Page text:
The same is true for the Second Amendment.  As the Court held in McDonald v. Chicago, the right to keep and bear arms for self-defense is an individual right guaranteed by the Constitution.  But if you are poor, vulnerable, and at risk of physical violence, it is pretty clear that the Second Amendment does not provide you a right to receive a government-issue firearm at no expense to you.  The Amendment merely secures your right to keep and bear arms from certain forms of intrusion by the government.  It does not require that someone else pay to ensure that you can afford to exercise that right by purchasing a firearm.

And so on, for the Third, Fourth, Fifth, and Eighth Amendments.  Each is directed at limiting governmental interference with or the seizure of private property, or securing rights against the risk of governmental intrusion, not conferring a benefit on individuals at taxpayer expense.

The Sixth and Seventh Amendments do confer something that could be described as a positive right — the right to have something provided to you — such as the right to a jury trial and the right of criminal defendants “to have the Assistance of Counsel for his defence.”  However, the former is not properly characterized as a benefit, since most would rather go about their lives without ever needing a jury trial.  The right to a jury is better characterized as the right not to have the government interfere with property or liberty rights without first providing a trial by jury (under certain circumstances).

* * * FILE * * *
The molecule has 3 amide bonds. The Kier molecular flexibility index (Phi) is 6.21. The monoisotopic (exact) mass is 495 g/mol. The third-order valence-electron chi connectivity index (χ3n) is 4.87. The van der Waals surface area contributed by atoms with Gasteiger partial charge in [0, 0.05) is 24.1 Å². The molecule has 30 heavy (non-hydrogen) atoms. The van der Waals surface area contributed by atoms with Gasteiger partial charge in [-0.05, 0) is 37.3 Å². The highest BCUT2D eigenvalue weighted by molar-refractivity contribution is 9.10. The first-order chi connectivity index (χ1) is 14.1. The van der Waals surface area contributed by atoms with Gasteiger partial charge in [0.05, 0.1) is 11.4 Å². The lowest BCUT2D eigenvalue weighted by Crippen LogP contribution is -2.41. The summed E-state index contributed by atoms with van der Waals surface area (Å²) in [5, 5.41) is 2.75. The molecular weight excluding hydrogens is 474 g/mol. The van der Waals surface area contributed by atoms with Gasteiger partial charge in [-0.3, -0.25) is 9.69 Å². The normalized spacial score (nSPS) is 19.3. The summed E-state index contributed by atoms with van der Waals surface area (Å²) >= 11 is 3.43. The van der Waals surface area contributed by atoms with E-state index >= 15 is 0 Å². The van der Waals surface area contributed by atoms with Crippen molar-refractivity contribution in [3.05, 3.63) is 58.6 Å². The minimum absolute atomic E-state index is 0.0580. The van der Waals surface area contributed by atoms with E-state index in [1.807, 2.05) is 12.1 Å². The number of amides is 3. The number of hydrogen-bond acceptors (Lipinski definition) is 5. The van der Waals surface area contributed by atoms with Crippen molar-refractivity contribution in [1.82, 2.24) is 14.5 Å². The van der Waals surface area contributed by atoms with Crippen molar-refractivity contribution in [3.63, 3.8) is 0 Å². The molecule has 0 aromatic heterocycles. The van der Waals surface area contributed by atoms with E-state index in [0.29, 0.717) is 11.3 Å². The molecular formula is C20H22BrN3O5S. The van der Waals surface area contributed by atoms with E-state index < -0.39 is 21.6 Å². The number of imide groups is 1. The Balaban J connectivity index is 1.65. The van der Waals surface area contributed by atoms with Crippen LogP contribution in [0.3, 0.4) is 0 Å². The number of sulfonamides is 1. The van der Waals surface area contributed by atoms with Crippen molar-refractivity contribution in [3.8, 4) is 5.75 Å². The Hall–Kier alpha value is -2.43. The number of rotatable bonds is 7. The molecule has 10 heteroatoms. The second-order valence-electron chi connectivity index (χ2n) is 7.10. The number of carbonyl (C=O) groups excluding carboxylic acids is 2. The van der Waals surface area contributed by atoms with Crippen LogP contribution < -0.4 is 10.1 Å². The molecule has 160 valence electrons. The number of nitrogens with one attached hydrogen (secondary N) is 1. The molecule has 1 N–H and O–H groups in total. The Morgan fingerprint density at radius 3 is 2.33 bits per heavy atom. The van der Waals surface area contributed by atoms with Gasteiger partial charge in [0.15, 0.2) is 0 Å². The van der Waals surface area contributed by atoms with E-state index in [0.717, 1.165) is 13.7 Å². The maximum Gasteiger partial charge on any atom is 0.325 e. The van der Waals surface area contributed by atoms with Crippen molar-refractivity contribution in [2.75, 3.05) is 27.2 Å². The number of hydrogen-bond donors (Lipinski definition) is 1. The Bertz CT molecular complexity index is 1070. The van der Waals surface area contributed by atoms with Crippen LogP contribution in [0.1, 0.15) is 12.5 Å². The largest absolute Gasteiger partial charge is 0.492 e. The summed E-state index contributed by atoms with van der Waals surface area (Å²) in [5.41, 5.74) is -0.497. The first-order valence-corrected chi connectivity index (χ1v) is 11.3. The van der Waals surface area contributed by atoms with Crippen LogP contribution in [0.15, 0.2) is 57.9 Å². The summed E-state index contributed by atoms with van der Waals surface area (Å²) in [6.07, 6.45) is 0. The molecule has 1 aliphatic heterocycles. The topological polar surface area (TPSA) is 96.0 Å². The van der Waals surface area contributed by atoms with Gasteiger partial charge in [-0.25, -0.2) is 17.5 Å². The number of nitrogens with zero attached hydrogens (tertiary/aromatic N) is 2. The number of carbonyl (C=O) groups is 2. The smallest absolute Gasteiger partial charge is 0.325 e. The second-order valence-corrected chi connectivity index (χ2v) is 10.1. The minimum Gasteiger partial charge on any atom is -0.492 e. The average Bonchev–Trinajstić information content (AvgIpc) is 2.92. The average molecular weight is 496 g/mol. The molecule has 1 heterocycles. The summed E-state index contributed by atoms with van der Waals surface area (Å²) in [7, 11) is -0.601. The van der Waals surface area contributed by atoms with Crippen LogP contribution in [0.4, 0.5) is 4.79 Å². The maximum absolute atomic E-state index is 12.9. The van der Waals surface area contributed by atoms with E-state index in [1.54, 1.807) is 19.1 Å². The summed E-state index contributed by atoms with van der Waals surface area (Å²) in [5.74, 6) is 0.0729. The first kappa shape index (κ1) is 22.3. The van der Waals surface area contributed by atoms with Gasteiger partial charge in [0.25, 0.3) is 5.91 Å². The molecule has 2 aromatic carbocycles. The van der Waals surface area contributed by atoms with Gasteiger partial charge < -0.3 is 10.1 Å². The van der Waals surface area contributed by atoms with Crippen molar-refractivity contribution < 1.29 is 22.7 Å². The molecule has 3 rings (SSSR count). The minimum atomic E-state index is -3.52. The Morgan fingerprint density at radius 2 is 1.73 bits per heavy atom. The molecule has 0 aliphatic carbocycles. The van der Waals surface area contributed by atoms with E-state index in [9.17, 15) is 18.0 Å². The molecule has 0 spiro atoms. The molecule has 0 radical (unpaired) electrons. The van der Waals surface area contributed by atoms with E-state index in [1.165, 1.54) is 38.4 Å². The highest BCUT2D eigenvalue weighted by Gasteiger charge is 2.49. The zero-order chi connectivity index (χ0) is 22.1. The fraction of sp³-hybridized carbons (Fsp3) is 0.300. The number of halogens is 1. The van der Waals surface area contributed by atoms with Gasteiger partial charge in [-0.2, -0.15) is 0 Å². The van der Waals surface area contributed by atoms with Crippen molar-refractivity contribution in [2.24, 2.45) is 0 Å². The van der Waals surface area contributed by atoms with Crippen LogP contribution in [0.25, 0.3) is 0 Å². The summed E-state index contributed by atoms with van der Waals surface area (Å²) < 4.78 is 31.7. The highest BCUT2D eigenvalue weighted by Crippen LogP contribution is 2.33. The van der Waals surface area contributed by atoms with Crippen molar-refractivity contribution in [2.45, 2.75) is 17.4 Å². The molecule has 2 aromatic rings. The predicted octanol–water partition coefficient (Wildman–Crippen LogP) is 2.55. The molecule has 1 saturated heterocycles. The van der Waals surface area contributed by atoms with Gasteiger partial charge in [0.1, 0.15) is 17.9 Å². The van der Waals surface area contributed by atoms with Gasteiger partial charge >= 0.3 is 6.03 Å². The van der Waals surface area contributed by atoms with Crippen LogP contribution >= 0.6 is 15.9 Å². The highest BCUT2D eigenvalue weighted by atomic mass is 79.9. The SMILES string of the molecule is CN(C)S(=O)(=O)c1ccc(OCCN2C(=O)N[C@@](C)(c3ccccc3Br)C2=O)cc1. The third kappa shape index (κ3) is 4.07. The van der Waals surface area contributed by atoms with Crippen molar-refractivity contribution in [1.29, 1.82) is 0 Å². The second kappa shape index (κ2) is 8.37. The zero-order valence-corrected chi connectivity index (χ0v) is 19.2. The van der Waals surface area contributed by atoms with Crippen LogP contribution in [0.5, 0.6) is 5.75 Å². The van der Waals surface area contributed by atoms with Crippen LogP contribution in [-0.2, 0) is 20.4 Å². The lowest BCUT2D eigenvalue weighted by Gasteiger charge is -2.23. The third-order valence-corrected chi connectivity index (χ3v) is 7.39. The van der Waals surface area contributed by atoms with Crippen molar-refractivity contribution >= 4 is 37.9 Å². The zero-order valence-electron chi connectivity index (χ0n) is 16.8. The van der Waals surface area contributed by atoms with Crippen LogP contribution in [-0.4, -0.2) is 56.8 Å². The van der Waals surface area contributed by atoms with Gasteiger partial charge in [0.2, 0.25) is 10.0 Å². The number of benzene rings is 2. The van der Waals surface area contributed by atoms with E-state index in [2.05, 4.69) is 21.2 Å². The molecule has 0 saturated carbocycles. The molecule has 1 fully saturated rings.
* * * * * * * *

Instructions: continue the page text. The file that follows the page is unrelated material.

And while the  right to Assistance of Counsel has been construed to include the right to a state-paid attorney, the right to state-appointed (and paid) counsel is also unique.  Before one exercises the right to seek state-appointed counsel, one must first be charged with a crime.  Therefore, the right to counsel is not a benefit conferred on an individual by virtue of citizenship; it is a right not to have the government interfere with property or liberty rights (again under certain circumstances) without first providing the targeted individual with the assistance of counsel in defending against the government’s action.

The Civil Rights Act of 1964, to which Sen. Sanders alludes, also concerns itself primarily with allowing the individual freedom of action.  No one is guaranteed or granted a job.  The law merely provides that one may not be denied a job for limited reasons that are deemed to be impermissible.  Similarly, the “struggle for women’s rights” has never been considered by those in the mainstream to be seeking a right to any guarantees, just equality of opportunity.